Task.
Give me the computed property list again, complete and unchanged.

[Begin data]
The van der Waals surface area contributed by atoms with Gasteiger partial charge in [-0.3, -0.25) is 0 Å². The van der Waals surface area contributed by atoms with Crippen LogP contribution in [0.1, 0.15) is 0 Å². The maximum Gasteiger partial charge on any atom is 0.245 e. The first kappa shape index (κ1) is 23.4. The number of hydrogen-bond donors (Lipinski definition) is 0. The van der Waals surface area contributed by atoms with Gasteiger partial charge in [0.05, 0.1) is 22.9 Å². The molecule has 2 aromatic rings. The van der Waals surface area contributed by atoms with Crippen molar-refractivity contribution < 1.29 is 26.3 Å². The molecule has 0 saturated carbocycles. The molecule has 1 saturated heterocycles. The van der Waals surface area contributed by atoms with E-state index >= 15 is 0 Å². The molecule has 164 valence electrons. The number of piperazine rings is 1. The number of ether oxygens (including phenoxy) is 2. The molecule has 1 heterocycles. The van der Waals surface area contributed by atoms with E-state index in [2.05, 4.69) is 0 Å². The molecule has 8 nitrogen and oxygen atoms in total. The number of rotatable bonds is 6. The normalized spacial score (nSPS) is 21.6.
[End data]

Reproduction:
The van der Waals surface area contributed by atoms with Gasteiger partial charge in [-0.3, -0.25) is 0 Å². The van der Waals surface area contributed by atoms with Crippen LogP contribution in [0.1, 0.15) is 0 Å². The maximum Gasteiger partial charge on any atom is 0.245 e. The first kappa shape index (κ1) is 23.4. The number of hydrogen-bond donors (Lipinski definition) is 0. The van der Waals surface area contributed by atoms with Gasteiger partial charge in [0.05, 0.1) is 22.9 Å². The molecule has 2 aromatic rings. The van der Waals surface area contributed by atoms with Crippen molar-refractivity contribution < 1.29 is 26.3 Å². The molecule has 0 saturated carbocycles. The molecule has 1 saturated heterocycles. The van der Waals surface area contributed by atoms with E-state index >= 15 is 0 Å². The molecule has 164 valence electrons. The number of piperazine rings is 1. The number of ether oxygens (including phenoxy) is 2. The molecule has 1 heterocycles. The van der Waals surface area contributed by atoms with E-state index in [2.05, 4.69) is 0 Å². The molecule has 8 nitrogen and oxygen atoms in total. The number of rotatable bonds is 6. The normalized spacial score (nSPS) is 21.6.